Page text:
Scariest record of the year?

Er, do I really want this on my coffee table?

The composer is Vivaldi.

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  • This cover was indeed so strange that I googled the CD and found a demo video
    at http://www.apartemusic.com/discography/catharsis/

    SD readers will doubtless judge for themselves, but for my own part I was reminded that we are just coming to the end of major building work to create our large, new “live space” classical recording complex. And the treatment of the instruments in this recording in what is apparently an aria by Vivaldi reminded me of some of the heavy demolition and ground piling that took place at the outset of construction. I am all for pushing musical boundaries, and doubtless there will be someone out there who actually likes what has here been done to this aria, but I have to admit that on this aural battering I am not one of them. (And little wonder when you can actually hear an occasional instrumental melody that the strings are so out of tune: few instruments could enjoy having that done to them).

    • I am surprised that some on with Robert King’s particular history is allowed to be so vial about a fellow musician’s work. It is embarrassing that his self-promoting wittering and snide remarks are allowed on this platform. Maybe he once had a voice worth listening to within the early music world but surly, his comments are of little relevance these days.

      • King’s comment is also surpriseingly poorly written. His Hyperion liner notes must have undergone some thorough editing.

      • But the man is right. This way of performing baroque music is a thoroughly distorting version, seen through the glasses of ‘modernity’ that are completely ignorant of the nature of the historical culture. The art music of the 18th century was, as in the 17th century, a matter of either church, theatre or nobility, and while in the theatre some boisterious fun was occasionally accepted, all other music was defined by the same nobility and refinement of expression that those patronage circles demanded from every other aspect of their life. Musicians who would play like on this recording would have been thrown-out after 2 bars. It is rude, hard, accentuating aggression etc. etc. merely to make it ‘compatible’ with the rudeness and aggression of our day. Embarrassing!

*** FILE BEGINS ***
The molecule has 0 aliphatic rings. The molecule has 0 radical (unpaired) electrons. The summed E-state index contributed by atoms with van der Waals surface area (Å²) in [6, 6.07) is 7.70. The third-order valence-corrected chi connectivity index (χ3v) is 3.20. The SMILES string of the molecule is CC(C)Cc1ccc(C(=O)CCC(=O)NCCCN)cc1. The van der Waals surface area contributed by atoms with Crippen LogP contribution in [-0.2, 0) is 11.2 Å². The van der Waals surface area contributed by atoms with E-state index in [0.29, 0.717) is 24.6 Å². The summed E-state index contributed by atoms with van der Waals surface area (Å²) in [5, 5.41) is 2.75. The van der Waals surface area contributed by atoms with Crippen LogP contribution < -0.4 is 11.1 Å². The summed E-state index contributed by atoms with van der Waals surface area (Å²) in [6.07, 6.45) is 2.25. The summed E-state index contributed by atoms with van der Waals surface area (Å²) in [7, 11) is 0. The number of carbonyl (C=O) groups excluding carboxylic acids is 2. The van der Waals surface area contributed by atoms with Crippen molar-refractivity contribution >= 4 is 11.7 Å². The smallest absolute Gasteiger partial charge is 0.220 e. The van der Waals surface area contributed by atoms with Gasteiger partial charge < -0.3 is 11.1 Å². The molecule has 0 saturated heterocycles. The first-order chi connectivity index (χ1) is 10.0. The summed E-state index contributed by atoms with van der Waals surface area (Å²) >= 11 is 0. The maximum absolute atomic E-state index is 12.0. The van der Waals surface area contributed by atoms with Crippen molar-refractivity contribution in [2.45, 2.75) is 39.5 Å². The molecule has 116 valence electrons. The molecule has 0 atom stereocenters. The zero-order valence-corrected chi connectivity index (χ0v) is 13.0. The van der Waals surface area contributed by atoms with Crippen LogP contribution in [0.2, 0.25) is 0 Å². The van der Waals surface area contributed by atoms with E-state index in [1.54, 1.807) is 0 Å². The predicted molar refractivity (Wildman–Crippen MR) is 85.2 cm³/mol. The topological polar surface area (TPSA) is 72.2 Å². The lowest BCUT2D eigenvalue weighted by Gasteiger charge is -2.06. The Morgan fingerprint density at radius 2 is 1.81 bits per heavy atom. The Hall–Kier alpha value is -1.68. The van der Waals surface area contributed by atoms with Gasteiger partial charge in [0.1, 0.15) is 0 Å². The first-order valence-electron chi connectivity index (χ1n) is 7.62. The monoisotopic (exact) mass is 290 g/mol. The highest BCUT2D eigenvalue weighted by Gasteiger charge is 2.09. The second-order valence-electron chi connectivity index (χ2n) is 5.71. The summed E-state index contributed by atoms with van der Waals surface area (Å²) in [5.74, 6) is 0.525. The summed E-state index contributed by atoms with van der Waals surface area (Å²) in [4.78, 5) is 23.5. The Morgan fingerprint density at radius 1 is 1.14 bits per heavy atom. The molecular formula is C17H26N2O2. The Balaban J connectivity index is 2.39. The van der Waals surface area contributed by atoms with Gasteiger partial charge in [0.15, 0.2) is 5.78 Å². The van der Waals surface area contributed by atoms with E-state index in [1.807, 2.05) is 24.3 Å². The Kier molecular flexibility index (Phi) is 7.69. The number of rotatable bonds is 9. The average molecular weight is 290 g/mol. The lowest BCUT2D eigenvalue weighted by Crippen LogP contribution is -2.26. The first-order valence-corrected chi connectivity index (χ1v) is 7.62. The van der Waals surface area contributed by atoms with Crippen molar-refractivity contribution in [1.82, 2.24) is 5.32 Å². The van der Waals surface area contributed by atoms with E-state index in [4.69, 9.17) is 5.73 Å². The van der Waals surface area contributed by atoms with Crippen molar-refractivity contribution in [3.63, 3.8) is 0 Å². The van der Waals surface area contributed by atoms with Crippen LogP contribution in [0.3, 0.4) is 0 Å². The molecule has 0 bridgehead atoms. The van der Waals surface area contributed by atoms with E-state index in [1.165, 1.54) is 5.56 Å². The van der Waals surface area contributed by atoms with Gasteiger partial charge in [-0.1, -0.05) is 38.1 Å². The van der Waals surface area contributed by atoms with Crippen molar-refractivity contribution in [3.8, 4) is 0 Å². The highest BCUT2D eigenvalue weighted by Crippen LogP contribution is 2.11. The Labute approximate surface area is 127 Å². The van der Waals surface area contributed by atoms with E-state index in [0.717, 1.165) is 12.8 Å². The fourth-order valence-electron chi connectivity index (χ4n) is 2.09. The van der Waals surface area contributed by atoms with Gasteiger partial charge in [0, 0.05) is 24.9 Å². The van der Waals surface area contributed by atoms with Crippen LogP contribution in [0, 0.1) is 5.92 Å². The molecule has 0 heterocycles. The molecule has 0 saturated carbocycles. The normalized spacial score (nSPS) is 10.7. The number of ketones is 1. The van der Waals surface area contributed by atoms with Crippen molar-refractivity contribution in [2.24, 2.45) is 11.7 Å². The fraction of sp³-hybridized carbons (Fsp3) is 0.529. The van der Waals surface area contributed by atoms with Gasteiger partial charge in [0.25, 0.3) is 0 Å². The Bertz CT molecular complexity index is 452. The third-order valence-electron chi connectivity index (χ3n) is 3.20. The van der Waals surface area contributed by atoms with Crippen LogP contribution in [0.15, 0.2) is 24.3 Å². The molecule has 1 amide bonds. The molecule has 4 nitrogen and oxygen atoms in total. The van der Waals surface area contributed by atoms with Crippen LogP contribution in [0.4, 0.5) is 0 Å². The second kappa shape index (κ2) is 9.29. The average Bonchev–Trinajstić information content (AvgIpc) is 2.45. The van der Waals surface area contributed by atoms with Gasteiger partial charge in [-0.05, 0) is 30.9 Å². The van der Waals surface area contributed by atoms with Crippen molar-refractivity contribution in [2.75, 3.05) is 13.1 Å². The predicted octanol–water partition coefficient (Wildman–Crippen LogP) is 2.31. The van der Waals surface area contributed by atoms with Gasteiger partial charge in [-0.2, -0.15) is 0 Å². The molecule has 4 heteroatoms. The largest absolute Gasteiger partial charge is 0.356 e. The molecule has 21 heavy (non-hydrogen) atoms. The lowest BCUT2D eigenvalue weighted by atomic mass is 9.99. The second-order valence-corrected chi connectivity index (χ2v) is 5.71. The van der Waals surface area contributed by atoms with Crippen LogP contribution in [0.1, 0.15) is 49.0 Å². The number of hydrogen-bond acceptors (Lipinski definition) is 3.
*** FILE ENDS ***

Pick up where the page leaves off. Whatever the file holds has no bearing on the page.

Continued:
• Very well put and surly this is the very point of exploring music from earlier generations.
          The greatest power of music and music theatre is that reflects the time that it was written and that it can be equally inspiring to a modern ear when sung/played or produced with the drive of a contemporary motor.
          Let us not forget that contemporary music of the 17th and 18th Century; be it court, theatre or church; was modern, exciting and in many cases confrontational.
          Each generation has a view on authenticity and priority when exploring music from previous periods. This is not only health but vital.
          Both the general listener and academics, presuming the right to dismiss out of hand or herald a performance, have equal voice and responsibility when discussing the virtues of interpretation. The less informed listener will seek insight from those who are privileged to be held in high esteem. It is therefore sad when the possibility of enlightening comment has been lost and replaced by lazy and bitter words.

          • It’s good to read your musical and historical viewpoint on what is surely one of the more controversial recordings of 2017. This track (and I only commented on the freely available Vivaldi track, albeit a substantial 10 minute aria) does seem to set out deliberately to challenge and, indeed, to shock.

            I listened with open ears, but my personal viewpoint was, after a few minutes’ listening, one of distress. The dramatic value of thwacking the string instruments, over and over again, wore thin, and even worried me on behalf of the musicians and their instruments. If you repeatedly and violently bang a string instrument so hard that you can hear it going out of tune straight after (and you can in this recording), that surely is not playing the instrument as it was intended, let alone doing it much good.

            I’m sorry if you think that holding (and stating) such an opinion makes me “embittered”. After 37 years in the profession, I still love performing music, and I also Iove listening to the music making of my many fine colleagues across the world. So I was careful when writing my lines above not to make any comment against any individual (in particular I did not mention the singer): my comments were made as a reaction to the concept of the accompaniment. Baroque and classical music is full of vivid and starling effects, but usually these are presented in moderation (think of the amazing effects in Rebel Les Élémens, or in Haydn’s overture to The Creation). In my experience, a few iterations of a “shock effect” is more effective than the repeated and violent “hammer blows” that we hear across the entire ten minutes of this aria.

            But the recording has certainly had its effect – it has got people talking, which is surely what it was intended to do. And, as with marmite, there are probably not going to be many people sitting on the fence…

  • The composer is Attilio Ariosti, Antonio Caldara, Francesco Bartolomeo Conti, Georg Friedrich Händel, Johann Adolph Hasse, Giuseppe Maria Orlandini, Domenico Sarro, Pietro Torri and Antonio Vivaldi.

    If the producer is the same as for Decca’s CDs of this group, Giovanni Prosdocimi, that might explain any close miking.

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